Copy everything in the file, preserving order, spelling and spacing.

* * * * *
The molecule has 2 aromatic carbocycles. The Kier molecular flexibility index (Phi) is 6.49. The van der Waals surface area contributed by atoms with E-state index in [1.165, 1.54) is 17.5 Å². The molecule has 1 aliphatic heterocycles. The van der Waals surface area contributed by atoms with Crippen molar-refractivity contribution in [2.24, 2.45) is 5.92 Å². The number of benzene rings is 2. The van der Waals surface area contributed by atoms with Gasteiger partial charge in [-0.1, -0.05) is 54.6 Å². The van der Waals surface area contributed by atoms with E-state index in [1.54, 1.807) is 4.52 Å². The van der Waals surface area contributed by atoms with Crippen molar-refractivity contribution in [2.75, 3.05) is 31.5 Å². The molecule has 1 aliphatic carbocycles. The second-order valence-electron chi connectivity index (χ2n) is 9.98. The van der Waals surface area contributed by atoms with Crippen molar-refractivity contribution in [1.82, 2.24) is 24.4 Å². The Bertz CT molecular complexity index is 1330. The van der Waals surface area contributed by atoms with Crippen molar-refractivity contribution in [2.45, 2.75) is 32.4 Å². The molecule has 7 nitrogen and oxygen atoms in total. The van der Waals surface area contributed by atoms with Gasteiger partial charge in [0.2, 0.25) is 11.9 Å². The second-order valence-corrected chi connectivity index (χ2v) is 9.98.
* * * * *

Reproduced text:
The molecule has 2 aromatic carbocycles. The Kier molecular flexibility index (Phi) is 6.49. The van der Waals surface area contributed by atoms with E-state index in [1.165, 1.54) is 17.5 Å². The molecule has 1 aliphatic heterocycles. The van der Waals surface area contributed by atoms with Crippen molar-refractivity contribution in [2.24, 2.45) is 5.92 Å². The number of benzene rings is 2. The van der Waals surface area contributed by atoms with Gasteiger partial charge in [-0.1, -0.05) is 54.6 Å². The van der Waals surface area contributed by atoms with E-state index in [1.54, 1.807) is 4.52 Å². The van der Waals surface area contributed by atoms with Crippen molar-refractivity contribution in [2.75, 3.05) is 31.5 Å². The molecule has 1 aliphatic carbocycles. The second-order valence-electron chi connectivity index (χ2n) is 9.98. The van der Waals surface area contributed by atoms with Crippen molar-refractivity contribution in [1.82, 2.24) is 24.4 Å². The Bertz CT molecular complexity index is 1330. The van der Waals surface area contributed by atoms with Crippen molar-refractivity contribution in [2.45, 2.75) is 32.4 Å². The molecule has 7 nitrogen and oxygen atoms in total. The van der Waals surface area contributed by atoms with Gasteiger partial charge in [0.2, 0.25) is 11.9 Å². The second-order valence-corrected chi connectivity index (χ2v) is 9.98.